The NCD Mobile Phone Survey Country Report and Fact Sheet are important documents that enable countries to present key findings and facilitate cross-country comparison. The Country Report provides detailed results in the context of each country’s unique NCD surveys. The Fact Sheet is intended to provide an overview of the key findings and highlights of the survey for a broad audience. This document provides general data analysis and reporting guidelines and recommendations for the Country Report and a template for the Fact Sheet.
Reporting Point Estimates and Confidence Intervals
The NCD Mobile Phone Survey employs a complex sampling design; therefore, analysis must account for stratification, multiplicity, naturally occurring clustering, and unequal selection probabilities to obtain valid point estimates, standard errors (SEs), confidence intervals (CIs), and tests of hypotheses. If the sampling design is not accounted for, the variance may either be underestimated (which usually occurs when sampling designs include clustering and unequal probabilities of selection) or be overestimated (which can occur with stratification and multiplicity). It is suggested to report the weighted point estimate along with the lower and upper bound of 95% CI. The 95% CIs can be calculated based on the point estimates and their SEs (i.e., lower bound = point estimate − 1.96 × SE; upper bound = point estimate + 1.96 × SE) using appropriate methods for variance estimation of complex survey data. The commonly used variance estimation methods supported by statistical software for a two-phase sample design are Successive Difference Replication (SDR) and model-assisted estimation.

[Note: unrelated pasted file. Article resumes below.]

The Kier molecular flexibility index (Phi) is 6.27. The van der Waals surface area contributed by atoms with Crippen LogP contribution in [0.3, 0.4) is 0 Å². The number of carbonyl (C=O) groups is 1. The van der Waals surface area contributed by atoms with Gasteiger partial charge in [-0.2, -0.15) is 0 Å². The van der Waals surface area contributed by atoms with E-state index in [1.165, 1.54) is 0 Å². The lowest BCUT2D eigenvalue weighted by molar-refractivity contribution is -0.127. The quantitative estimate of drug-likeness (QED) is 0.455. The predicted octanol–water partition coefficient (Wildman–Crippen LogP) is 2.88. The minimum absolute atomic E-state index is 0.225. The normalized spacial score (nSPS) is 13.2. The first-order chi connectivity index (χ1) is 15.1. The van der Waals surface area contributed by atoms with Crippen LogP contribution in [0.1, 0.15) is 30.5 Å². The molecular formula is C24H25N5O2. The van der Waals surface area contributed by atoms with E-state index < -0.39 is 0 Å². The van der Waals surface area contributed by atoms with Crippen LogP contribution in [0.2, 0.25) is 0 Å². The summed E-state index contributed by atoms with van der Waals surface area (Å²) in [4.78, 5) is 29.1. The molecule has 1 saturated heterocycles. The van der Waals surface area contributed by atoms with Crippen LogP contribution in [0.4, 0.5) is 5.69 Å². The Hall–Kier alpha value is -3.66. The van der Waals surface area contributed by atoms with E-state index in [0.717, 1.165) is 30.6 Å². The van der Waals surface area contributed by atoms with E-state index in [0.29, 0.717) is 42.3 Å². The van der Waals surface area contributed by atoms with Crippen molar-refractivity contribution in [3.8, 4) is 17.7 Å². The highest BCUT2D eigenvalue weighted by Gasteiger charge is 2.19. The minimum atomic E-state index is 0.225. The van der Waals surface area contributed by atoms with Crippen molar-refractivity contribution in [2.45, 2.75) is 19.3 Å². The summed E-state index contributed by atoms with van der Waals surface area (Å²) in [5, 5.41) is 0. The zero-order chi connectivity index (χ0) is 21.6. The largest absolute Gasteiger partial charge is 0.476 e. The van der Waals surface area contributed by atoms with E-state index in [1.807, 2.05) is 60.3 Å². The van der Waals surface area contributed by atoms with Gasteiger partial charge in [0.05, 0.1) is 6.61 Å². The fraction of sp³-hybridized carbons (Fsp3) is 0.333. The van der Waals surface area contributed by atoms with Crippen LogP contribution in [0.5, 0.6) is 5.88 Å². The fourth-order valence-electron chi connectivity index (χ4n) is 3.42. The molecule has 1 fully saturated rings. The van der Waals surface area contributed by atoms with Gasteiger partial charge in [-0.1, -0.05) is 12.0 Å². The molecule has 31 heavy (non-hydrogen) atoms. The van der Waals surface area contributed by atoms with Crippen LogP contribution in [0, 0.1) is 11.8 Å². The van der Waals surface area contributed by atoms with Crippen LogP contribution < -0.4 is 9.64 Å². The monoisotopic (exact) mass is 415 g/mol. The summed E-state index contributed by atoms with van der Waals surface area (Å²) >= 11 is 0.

Currently, only two statistical software packages support these variance estimation methods, Stata and R. Stata employs SDR as the option sdr in the svy module. R offers the twophase function of the survey package, as well as within the functionality of the Design package.
Reporting Estimates in Subgroups
The suggested tables in Section 6 include the recommended subgroups for reporting NCDs and NCD risk factors. The variables used for classifying subgroups include the following selected demographic characteristics from the core questionnaire:
- Sex. Male and female
- Age. Four broad age groups (18–29, 30-44, 45-59, and 60 years and older)
- However, countries may choose to adjust subgroups based on their specific needs.
- Statistical tests are used to determine the significance of differences between subgroups. Differences between point estimates should be considered statistically significant if p<0.05.
Evaluating Missing Data
Typically, responses with “don’t know” or “refused” are excluded from analysis for each specific indicator. See Questions and Indicators Manual for specific guidance on addressing missing data for each indicator.
When a sampled person refuses to answer a question, a “refused” response is assigned a value of #. A “don’t know” response is assigned a value of 888. Failing to identify these types of missing data or treating the assigned values for “refused” or “don’t know” as real values will distort analysis results. Therefore, the analyst must recode a “refused” response to 999 and a “don’t know” response to 888 as missing values.